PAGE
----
Another interesting thing that happens when government abdicates its responsibilities and hands them off to the private sector is a phenomenon in which a private corporation with friends in the government is awarded a “no-bid” contract, then turns around and subcontracts the job to a second company, which in turn hires a third subcontractor, and so on. Each corporation takes a cut of taxpayer money while performing no work, and the folks at the end of the chain wind up doing a sloppy job, which is no surprise, since by that point, workers are paid next to nothing. This sort of corporate behavior has been rampant in New Orleans. It’s happening in Boston as well, with the cleanup from the recent steam pipe explosion on Otis Street. When the pipe exploded in Boston’s financial district on 12 September, it spread asbestos contamination over a wide area. Trigen Energy Corporation, which owns, operates and is responsible for the maintenance of 22 miles of steam pipe beneath the city’s streets, hired a company called LVI Services to remove the asbestos. According to its website, LVI offers lead paint and asbestos abatement, proudly stating that they are “able to be on site quickly after disaster strikes with personnel and equipment to get our clients’ businesses back online as rapidly and with as little business interruption as possible.”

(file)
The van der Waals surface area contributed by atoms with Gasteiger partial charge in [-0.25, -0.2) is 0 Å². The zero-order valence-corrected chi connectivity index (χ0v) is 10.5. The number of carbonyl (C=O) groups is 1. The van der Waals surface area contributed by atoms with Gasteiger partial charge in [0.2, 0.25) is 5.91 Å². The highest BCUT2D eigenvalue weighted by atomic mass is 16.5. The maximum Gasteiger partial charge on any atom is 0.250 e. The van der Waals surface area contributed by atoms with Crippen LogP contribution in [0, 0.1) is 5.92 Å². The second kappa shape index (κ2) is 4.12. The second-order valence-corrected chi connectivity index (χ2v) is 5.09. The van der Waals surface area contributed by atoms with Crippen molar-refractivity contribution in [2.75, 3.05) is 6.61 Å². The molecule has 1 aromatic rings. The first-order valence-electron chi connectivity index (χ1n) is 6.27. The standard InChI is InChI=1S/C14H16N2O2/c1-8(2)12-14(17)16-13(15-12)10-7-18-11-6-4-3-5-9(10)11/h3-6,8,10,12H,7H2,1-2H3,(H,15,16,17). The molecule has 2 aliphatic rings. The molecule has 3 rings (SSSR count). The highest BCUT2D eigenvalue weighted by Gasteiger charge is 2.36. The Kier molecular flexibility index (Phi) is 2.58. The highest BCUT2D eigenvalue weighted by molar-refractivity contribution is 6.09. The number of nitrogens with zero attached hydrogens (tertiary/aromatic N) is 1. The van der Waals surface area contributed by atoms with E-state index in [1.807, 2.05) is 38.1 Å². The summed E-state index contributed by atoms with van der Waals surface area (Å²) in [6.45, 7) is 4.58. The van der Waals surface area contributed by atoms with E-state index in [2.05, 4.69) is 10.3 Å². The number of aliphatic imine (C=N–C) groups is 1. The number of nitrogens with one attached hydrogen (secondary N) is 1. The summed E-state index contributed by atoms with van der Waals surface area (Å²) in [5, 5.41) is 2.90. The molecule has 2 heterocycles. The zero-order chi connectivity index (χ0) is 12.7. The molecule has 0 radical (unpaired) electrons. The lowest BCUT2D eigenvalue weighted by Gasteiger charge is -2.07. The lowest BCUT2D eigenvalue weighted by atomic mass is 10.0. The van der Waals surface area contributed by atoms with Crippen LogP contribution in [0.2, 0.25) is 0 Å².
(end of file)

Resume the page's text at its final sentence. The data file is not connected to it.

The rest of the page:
Unfortunately, in this case, LVI didn’t show up at all. Instead, LVI subcontracted the job to a third company, Walton Systems, International, Inc., which in at least one public listing, claims to offer asbestos inspection and removal. When official HazMat inspectors from the Boston City Fire Department showed up on the scene however, they found that Walton employees were using the wrong type of truck for the job, and discovered that Walton Systems was not even licensed for asbestos abatement. Boston mayor Thomas Menino bypassed Trigen, firing both Walton Services and LVI Services, but stopped short of criticizing Boston’s private utility company that did the hiring in the first place. Fleet Environmental Services has now been retained to complete the asbestos abatement project. Meanwhile, air testing by the Boston Fire Department showed no significant amounts of friable asbestos fibers.